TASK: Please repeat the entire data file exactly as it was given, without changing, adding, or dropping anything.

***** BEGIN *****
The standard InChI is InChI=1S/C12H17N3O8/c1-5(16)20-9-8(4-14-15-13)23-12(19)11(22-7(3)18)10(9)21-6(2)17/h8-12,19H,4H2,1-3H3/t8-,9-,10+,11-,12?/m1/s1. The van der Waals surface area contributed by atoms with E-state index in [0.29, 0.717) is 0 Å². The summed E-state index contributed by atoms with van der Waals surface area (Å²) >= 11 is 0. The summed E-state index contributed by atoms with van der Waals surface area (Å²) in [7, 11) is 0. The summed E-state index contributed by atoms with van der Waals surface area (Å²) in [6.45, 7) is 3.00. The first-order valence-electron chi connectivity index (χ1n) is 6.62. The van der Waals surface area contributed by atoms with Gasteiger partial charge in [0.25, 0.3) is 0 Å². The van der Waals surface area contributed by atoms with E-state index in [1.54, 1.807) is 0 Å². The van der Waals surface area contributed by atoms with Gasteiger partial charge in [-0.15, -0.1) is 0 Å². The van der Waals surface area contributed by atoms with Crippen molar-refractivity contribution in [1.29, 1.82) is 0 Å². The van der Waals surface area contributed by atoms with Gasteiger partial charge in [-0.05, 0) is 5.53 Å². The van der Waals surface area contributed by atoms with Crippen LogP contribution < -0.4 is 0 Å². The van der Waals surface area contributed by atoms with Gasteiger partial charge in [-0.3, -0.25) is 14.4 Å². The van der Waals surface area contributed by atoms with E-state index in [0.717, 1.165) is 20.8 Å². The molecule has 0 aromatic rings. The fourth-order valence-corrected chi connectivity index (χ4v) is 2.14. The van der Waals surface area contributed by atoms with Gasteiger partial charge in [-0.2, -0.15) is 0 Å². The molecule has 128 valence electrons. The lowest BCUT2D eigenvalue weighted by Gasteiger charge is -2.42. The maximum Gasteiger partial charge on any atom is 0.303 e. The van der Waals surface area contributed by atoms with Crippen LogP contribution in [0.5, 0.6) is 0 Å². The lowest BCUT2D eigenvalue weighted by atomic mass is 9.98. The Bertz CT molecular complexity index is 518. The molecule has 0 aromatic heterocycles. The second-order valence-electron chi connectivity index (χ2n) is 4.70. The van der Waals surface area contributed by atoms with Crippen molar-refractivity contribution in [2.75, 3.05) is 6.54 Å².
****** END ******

The standard InChI is InChI=1S/C12H17N3O8/c1-5(16)20-9-8(4-14-15-13)23-12(19)11(22-7(3)18)10(9)21-6(2)17/h8-12,19H,4H2,1-3H3/t8-,9-,10+,11-,12?/m1/s1. The van der Waals surface area contributed by atoms with E-state index in [0.29, 0.717) is 0 Å². The summed E-state index contributed by atoms with van der Waals surface area (Å²) >= 11 is 0. The summed E-state index contributed by atoms with van der Waals surface area (Å²) in [7, 11) is 0. The summed E-state index contributed by atoms with van der Waals surface area (Å²) in [6.45, 7) is 3.00. The first-order valence-electron chi connectivity index (χ1n) is 6.62. The van der Waals surface area contributed by atoms with Gasteiger partial charge in [0.25, 0.3) is 0 Å². The van der Waals surface area contributed by atoms with E-state index in [1.54, 1.807) is 0 Å². The van der Waals surface area contributed by atoms with Gasteiger partial charge in [-0.15, -0.1) is 0 Å². The van der Waals surface area contributed by atoms with Crippen molar-refractivity contribution in [1.29, 1.82) is 0 Å². The van der Waals surface area contributed by atoms with Gasteiger partial charge in [-0.05, 0) is 5.53 Å². The van der Waals surface area contributed by atoms with Crippen LogP contribution < -0.4 is 0 Å². The van der Waals surface area contributed by atoms with Gasteiger partial charge in [-0.3, -0.25) is 14.4 Å². The van der Waals surface area contributed by atoms with E-state index in [0.717, 1.165) is 20.8 Å². The molecule has 0 aromatic rings. The fourth-order valence-corrected chi connectivity index (χ4v) is 2.14. The van der Waals surface area contributed by atoms with Gasteiger partial charge in [-0.2, -0.15) is 0 Å². The molecule has 128 valence electrons. The lowest BCUT2D eigenvalue weighted by Gasteiger charge is -2.42. The maximum Gasteiger partial charge on any atom is 0.303 e. The van der Waals surface area contributed by atoms with Crippen LogP contribution in [0.5, 0.6) is 0 Å². The lowest BCUT2D eigenvalue weighted by atomic mass is 9.98. The Bertz CT molecular complexity index is 518. The molecule has 0 aromatic heterocycles. The second-order valence-electron chi connectivity index (χ2n) is 4.70. The van der Waals surface area contributed by atoms with Crippen molar-refractivity contribution in [2.75, 3.05) is 6.54 Å².